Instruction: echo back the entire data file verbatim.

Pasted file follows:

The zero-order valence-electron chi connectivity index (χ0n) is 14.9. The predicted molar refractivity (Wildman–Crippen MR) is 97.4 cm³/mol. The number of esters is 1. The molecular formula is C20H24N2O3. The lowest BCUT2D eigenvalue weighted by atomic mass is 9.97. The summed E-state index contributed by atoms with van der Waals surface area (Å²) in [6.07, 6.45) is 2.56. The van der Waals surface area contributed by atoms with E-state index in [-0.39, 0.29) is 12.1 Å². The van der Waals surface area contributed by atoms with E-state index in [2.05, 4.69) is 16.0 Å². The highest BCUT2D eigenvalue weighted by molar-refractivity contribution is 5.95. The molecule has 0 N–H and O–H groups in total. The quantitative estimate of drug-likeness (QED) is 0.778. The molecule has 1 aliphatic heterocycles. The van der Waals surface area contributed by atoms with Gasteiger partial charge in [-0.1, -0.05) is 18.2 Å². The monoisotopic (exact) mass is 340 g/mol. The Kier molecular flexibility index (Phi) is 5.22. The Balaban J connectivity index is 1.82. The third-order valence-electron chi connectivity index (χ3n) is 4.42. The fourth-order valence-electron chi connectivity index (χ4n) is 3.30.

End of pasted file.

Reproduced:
The zero-order valence-electron chi connectivity index (χ0n) is 14.9. The predicted molar refractivity (Wildman–Crippen MR) is 97.4 cm³/mol. The number of esters is 1. The molecular formula is C20H24N2O3. The lowest BCUT2D eigenvalue weighted by atomic mass is 9.97. The summed E-state index contributed by atoms with van der Waals surface area (Å²) in [6.07, 6.45) is 2.56. The van der Waals surface area contributed by atoms with E-state index in [-0.39, 0.29) is 12.1 Å². The van der Waals surface area contributed by atoms with E-state index in [2.05, 4.69) is 16.0 Å². The highest BCUT2D eigenvalue weighted by molar-refractivity contribution is 5.95. The molecule has 0 N–H and O–H groups in total. The quantitative estimate of drug-likeness (QED) is 0.778. The molecule has 1 aliphatic heterocycles. The van der Waals surface area contributed by atoms with Gasteiger partial charge in [-0.1, -0.05) is 18.2 Å². The monoisotopic (exact) mass is 340 g/mol. The Kier molecular flexibility index (Phi) is 5.22. The Balaban J connectivity index is 1.82. The third-order valence-electron chi connectivity index (χ3n) is 4.42. The fourth-order valence-electron chi connectivity index (χ4n) is 3.30.